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Texas Genealogy

Being a vast region, the Texas area has had its share of good and bad experiences with the numerous Native Indians. Warlike tribes made life difficult and dangerous for Europeans through their attacks yet the friendly tribes taught newcomers how to grow indigenous crops, prepare foods, and hunt game.

Numerous Spanish explorers came first to the Gulf Coast in the early 1500s. In 1690 Spanish government was worried that France posed competitive threat. So the Spanish started constructing several missions in what would be Eastern Texas. The Spanish missionaries were threaten and forced out by the Indians. The French started in 1710s started settlements in Eastern Texas area followed by new Spanish missions built in 1716. San Antonio became the first permanent Spanish mission by 1718. Over those years it proved hard to encourage colonies to the Texas region, mostly due to the hostile Indians. Some of the tribes included Comanche, Hasinai and Tonkawa.

By 1803 with the Louisiana Purchase many American settlers eager for land poured into Texas. By 1821, the Texas area was part of Mexico. To encourage further development, Mexico granted large tracts of land to settlers from the United States, Europe, and the Mexican interior. By 1825, Texas had a population of approximately 3,500, with most of Mexican descent. In examining Texas genealogy, it is shown there was a quick influx of Americans. By 1834, Texas had grown to approximately 37,800 people, with only 7,800 of Mexican descent.

Mexico tried to discontinue the large numbers of non-Hispanics into Texas, but it was too late. The new settlers were even ready to declare Texas an independent Republic. However, between to deal with the Indians and Mexico, Texas accepted the eventual annexation into the United States. By December 1845, Texas was admitted as the 28th state to the United States.

After 1850 when the borders were finally settled, huge numbers of emigrates poured into the state. Especially the eastern section became cotton farms, a rich cash crop.

With the outbreak of the American Civil War, Texas joined the Confederacy in March 1861. Not all Texans favored secession initially, although many of the same would later support the Southern cause.

Being on the Mexican border, Texas became a supply state to the Confederacy, with needed supplies coming across the border. The last major battle of the Civil War was in Texas in mid-May of 1865 at Palmito Ranch near Brownsville.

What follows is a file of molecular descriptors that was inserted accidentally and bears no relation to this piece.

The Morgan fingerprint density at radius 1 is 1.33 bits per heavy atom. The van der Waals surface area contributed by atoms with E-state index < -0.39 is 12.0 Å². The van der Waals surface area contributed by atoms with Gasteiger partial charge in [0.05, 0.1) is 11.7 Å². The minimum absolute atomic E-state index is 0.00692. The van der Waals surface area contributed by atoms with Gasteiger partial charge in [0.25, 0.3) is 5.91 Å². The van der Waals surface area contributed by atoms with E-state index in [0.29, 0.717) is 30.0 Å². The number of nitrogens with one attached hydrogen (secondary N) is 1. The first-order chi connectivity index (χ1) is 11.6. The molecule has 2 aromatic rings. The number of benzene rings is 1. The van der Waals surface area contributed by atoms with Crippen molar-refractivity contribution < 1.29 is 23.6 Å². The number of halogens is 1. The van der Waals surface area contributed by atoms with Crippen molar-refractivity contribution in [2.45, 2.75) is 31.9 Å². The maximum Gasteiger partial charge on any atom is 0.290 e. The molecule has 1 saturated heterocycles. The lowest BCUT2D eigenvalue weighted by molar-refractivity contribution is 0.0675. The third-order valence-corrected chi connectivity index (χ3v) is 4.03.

In 1901, south of Beaumont the first oil well was located. Additional wells were located in Eastern and Western Texas as well as off the coast in the Gulf of Mexico. This massive oil boom averaged three million barrels per day at its peak in 1972.

During the 20th century many Texas migrated out of the state during the Great Depression seeking better conditions. There was also the migration of African-Americans out of the state to many of the northern states. In the 1940s many people left the ranges and farms for the cities. By the 21st century two-thirds of all Texans live in a major metropolitan areas, located mostly in the eastern half of the state.

The three largest European ethnic groups in Texas are Germans, Irish and English. In looking at Texas genealogy, the white non-Hispanic population is about 48 percent of the total population. Those of Hispanic origin represent 36 percent. The African-American population is about 11.5 percent. A very small percent of Texans are native Indians, only .5 percent. The state does have a large minority of those with multiracial heritage; especially of European and Hispanic. The Asian population in Texas has grown in recent years, primarily locating in Houston and Dallas. They are from Vietnam, China, Philippines Korea and Japan.

With the strong Hispanic population those practicing the Roman Catholic faith represent 28 percent of the state people. The eastern portion of Texas is part of the southern ‘Bible Belt’ with many of it citizens following the Baptist religion. Also, strong in numbers are the Methodists in Texas.

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